Commentary

Republicans had all the advantages in the midterms. They’ve blown every one of them

Republicans had all the advantages in the midterms. They’ve blown every one of them
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Just a few weeks ago, Republicans thought the 2022 midterms were going to be an easy march to victory. Runaway inflation, ongoing supply chain shortages and a string of unfulfilled promises made for the perfect plan of attack against Democrats.

Now it looks like the GOP is on the verge of snatching defeat from the jaws of victory.

Thanks to a combination of Democratic successes and Republican incompetence, Democrats seem well positioned not only to hold onto the Senate but to actually increase their margin there. While the House is still likely to fall to the Republicans thanks to gerrymandering that favors the party, victory doesn’t look like the blowout that pundits had once predicted.

The biggest boost to the Democrats has been the passage of the Inflation Reduction Act. The massive legislation tackles climate change, increases taxes on the wealthiest Americans, and offers relief from rising drug prices for seniors on Medicare. Every one of these measures is exactly what the vast majority of American voters want, giving Democrats a potent platform on which to run this fall. That the bill appeared to be dead only to be resurrected and swiftly passed only added to the sense of Democratic momentum.

While Republicans are still pinning their hopes on messages about inflation, they are finding them counterbalanced by the Supreme Court’s decision to allow bans on abortion. That decision, overturning nearly 50 years of women’s right to choose, has electrified Democratic voters and has emerged as a powerful rallying tool for candidates.

Meantime, Republicans have proven themselves to be inept, to put it politely.

To begin with, in their unyielding fealty to Donald Trump, the party faithful has put forth a string of MAGA warriors who are also really lousy candidates. That doesn’t matter in deep red states, but in swing states, it’s a recipe for failure.

In Pennsylvania, GOP gubernatorial nominee Doug Mastriano is almost the perfect prototype for the candidate least likely to appeal to suburban voters. An unabashed Christian nationalist, Mastriano is a hardliner on abortion (although he’s tried downplaying that since the Supreme Court ruling). The Congressional committee investigating the January 6 insurrection wants to talk to him about his participation in the event; Mastriano was there, but says he didn’t enter the Capitol.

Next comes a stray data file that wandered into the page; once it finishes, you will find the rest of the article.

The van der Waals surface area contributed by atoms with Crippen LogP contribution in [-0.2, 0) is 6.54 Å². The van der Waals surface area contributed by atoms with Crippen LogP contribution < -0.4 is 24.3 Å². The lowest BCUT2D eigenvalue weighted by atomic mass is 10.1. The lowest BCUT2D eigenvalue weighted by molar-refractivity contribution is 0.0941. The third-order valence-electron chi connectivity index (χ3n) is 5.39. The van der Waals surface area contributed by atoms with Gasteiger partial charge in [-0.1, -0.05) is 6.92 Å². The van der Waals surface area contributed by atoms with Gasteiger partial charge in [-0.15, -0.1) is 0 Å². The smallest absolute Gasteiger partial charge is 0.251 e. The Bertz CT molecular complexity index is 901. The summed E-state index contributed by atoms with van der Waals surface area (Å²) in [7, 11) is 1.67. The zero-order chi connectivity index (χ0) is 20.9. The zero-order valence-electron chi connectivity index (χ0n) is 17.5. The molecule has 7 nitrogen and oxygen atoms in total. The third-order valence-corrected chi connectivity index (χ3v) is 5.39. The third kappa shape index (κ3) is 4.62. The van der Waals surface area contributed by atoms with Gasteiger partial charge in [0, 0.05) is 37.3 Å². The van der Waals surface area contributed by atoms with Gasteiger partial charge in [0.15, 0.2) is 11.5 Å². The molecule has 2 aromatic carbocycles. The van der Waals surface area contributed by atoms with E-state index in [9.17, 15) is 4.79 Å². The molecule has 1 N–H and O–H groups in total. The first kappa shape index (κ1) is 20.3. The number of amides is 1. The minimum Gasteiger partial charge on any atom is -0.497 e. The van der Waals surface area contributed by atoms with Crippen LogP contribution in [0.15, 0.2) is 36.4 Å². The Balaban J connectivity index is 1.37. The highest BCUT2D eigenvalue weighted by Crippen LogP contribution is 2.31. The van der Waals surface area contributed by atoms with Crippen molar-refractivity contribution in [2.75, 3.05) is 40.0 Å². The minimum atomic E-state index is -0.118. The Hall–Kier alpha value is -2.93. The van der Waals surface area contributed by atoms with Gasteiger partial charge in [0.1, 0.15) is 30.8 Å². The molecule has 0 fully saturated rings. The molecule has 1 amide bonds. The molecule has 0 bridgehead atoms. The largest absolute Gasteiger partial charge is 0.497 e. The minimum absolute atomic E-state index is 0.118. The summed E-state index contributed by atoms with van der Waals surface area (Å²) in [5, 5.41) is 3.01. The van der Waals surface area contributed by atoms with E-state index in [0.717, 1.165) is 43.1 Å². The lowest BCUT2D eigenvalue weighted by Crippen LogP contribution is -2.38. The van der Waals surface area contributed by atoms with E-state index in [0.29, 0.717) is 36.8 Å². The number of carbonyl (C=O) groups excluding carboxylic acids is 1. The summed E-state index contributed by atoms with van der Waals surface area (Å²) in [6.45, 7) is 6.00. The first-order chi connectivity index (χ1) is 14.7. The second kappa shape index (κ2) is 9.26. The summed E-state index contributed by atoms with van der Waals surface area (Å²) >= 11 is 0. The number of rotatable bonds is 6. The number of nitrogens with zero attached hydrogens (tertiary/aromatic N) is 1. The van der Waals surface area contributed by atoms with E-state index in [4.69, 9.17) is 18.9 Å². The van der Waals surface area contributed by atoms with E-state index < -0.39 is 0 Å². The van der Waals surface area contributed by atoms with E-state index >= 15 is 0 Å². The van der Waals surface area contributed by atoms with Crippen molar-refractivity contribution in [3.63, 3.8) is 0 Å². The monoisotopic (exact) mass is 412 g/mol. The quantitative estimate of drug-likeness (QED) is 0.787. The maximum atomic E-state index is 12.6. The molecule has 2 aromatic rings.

The GOP nominee for governor in Maryland is a “QAnon whack job” according to the departing Republican governor, Larry Hogan. The Republican’s choice for governor in Illinois, Darren Bailey,  wants to remove Chicago from the state. Tudor Dixon, the GOP candidate for governor in Michigan, says that rape victims who become pregnant shouldn’t be able to have abortions because they find “healing” in giving birth. 

In the Senate, things are so bad that Senate Minority Leader Mitch McConnell has all but said that he expects to remain Minority Leader. In large part, that’s because Trump-endorsed candidates are turning out to be disastrous. In Pennsylvania, Mehmet Oz, the television doctor who lives in New Jersey, painted a target on his back with his tone-deaf ad about the high price of crudité. In Georgia, Herschel Walker has been such an erratic candidate that he can’t seem to recall how many children he has in addition to the flamboyantly non-gay one. 

And then there are the acolytes of gay billionaire Peter Thiel: Blake Masters in Arizona and J.D. Vance in Ohio. Both are underperforming. Masters is behind incumbent Mark Kelly in the polls. While Ohio is more Republican-leaning than Arizona, Vance is struggling to raise money, pulling in a paltry $2.3 million in the last reporting, less than a quarter of what his Democratic opponent, Tim Ryan, raised.

Surprisingly, money is turning out to be a big problem for Republicans this year. The National Republican Senatorial Committee has canceled $10 million worth of television ads, including in the critical states of Pennsylvania, Wisconsin, and Arizona due to lack of money. The Committee raised more than $173 million this election cycle, but somehow managed to burn through all but $28 million of it, infuriating Republicans demanding to know where the money went.

If the Democrats manage to hold onto the Senate and even increase their margin, they will have been incredibly lucky. But that doesn’t mean everything will run smoothly. A Republican-controlled House will engage in all kinds of nonsense, right up to and probably including impeachment proceedings against Biden. That will just be a preview of what to expect in the big battle of 2024.

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